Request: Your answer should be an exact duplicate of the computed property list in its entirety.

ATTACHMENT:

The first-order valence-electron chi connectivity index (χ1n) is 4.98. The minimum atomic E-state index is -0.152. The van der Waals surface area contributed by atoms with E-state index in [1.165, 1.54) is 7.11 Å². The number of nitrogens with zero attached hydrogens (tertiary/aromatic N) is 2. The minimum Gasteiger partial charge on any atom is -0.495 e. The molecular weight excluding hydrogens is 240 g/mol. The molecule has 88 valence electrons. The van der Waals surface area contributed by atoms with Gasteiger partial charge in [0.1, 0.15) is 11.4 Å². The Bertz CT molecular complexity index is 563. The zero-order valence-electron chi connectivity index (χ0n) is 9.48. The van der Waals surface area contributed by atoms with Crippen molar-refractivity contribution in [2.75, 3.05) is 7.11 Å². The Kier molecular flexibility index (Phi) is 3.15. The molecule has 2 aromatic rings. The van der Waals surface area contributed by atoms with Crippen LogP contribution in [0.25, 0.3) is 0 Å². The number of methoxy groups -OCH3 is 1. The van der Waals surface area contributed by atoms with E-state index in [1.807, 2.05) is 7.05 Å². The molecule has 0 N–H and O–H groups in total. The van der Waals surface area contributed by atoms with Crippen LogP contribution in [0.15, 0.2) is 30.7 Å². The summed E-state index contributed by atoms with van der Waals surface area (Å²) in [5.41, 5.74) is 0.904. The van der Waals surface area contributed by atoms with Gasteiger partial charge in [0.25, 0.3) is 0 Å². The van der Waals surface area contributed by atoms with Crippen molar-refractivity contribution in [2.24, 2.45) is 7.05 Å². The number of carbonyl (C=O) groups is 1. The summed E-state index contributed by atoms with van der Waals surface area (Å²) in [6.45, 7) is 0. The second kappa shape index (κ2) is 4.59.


The first-order valence-electron chi connectivity index (χ1n) is 4.98. The minimum atomic E-state index is -0.152. The van der Waals surface area contributed by atoms with E-state index in [1.165, 1.54) is 7.11 Å². The number of nitrogens with zero attached hydrogens (tertiary/aromatic N) is 2. The minimum Gasteiger partial charge on any atom is -0.495 e. The molecular weight excluding hydrogens is 240 g/mol. The molecule has 88 valence electrons. The van der Waals surface area contributed by atoms with Gasteiger partial charge in [0.1, 0.15) is 11.4 Å². The Bertz CT molecular complexity index is 563. The zero-order valence-electron chi connectivity index (χ0n) is 9.48. The van der Waals surface area contributed by atoms with Crippen molar-refractivity contribution in [2.75, 3.05) is 7.11 Å². The Kier molecular flexibility index (Phi) is 3.15. The molecule has 2 aromatic rings. The van der Waals surface area contributed by atoms with Crippen LogP contribution in [0.25, 0.3) is 0 Å². The number of methoxy groups -OCH3 is 1. The van der Waals surface area contributed by atoms with E-state index in [1.807, 2.05) is 7.05 Å². The molecule has 0 N–H and O–H groups in total. The van der Waals surface area contributed by atoms with Crippen LogP contribution in [0.15, 0.2) is 30.7 Å². The summed E-state index contributed by atoms with van der Waals surface area (Å²) in [5.41, 5.74) is 0.904. The van der Waals surface area contributed by atoms with Gasteiger partial charge in [0.25, 0.3) is 0 Å². The van der Waals surface area contributed by atoms with Crippen molar-refractivity contribution in [2.24, 2.45) is 7.05 Å². The number of carbonyl (C=O) groups is 1. The summed E-state index contributed by atoms with van der Waals surface area (Å²) in [6.45, 7) is 0. The second kappa shape index (κ2) is 4.59.